Acute Heart Failure and 30-Day Mortality
How can emergency room physicians risk stratify patients with acute heart failure (AHF)?
The EAHFE (Epidemiology of Acute Heart Failure in Emergency Departments) Registry was formed in 34 Spanish emergency departments, which saw patients with a diagnosis of AHF. Prespecified criteria established the diagnosis of AHF. Note that patients were excluded with AHF due to ST-segment elevation myocardial infarction. Data were collected on each patient with this diagnosis. A model that would risk stratify these patients was developed and named MEESSI-AHF (Multiple Estimation of risk based on the Emergency department Spanish Score in Patients with AHF). Patients admitted from May 2009-December 2011 were enrolled into a derivation cohort, while patients admitted from January-February 2014 were enrolled into the validation cohort. The derivation cohort was used to predict a 30-day mortality risk model and the validation cohort was used to test this model.
The derivation cohort compromised 4,897 patients. Mean age was 79.7 years, and 57.1% were female. A total of 89.5% had New York Heart Association class III/IV symptoms and 41.5% had a left ventricular ejection fraction <0.50; 75.6% of patients were hospitalized, with a median length of stay of 7 days; and 10.3% died within 30 days of admission. A logistic regression model identified 13 independent predictors of death that were included in the MEESSI-AHF score. The risk score was validated in a cohort of 3,220 patients in January-February 2014. A total of 9.26% died within 30 days of admission. The model fit and extent of risk discrimination were similar in both cohorts.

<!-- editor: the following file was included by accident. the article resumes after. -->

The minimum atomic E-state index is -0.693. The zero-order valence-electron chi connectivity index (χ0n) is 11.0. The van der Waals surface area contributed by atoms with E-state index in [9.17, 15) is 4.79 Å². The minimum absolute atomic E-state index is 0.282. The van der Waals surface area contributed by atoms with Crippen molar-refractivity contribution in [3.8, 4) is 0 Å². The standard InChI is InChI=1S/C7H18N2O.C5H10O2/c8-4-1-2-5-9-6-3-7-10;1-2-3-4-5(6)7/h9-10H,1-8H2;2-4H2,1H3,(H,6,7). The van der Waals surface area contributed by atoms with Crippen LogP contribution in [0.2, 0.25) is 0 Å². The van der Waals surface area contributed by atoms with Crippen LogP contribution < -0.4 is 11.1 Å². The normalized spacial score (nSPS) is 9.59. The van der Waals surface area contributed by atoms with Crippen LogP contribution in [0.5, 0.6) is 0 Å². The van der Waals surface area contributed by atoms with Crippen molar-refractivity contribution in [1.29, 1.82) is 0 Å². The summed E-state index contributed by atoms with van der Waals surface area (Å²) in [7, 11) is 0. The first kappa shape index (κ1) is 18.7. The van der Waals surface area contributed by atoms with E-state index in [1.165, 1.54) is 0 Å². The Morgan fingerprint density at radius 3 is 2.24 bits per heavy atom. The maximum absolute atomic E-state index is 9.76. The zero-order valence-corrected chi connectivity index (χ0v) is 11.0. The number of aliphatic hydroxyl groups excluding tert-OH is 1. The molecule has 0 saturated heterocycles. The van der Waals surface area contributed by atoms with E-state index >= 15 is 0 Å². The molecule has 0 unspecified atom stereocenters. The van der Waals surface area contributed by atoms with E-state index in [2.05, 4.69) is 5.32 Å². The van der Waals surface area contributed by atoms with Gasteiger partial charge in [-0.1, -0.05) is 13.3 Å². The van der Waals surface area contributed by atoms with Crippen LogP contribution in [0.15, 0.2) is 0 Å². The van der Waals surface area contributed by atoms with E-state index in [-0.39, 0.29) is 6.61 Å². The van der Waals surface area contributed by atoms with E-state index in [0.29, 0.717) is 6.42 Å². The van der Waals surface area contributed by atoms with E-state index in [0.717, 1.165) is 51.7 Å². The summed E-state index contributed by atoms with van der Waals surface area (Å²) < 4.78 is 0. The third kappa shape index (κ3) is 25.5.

The MEESSI-AHF risk score may be used to risk stratify patients with AHF in the emergency department; assisting physicians to identify patients at highest risk for mortality from AHF.
As we globally focus on ways to decrease HF hospitalizations, this single-country study was able to develop a tool to risk stratify patients with AHF in the ED. There are limited risk stratification tools that have been externally validated and developed for patients seen in the emergency department with AHF. Ultimately we need to determine if risk stratification tools, such as the MEESSI-AHF risk score, will improve outcomes for HF patients.
Keywords: Acute Disease, Emergency Service, Hospital, Geriatrics, Heart Failure, Hospital Mortality, Length of Stay, Risk, Stroke Volume
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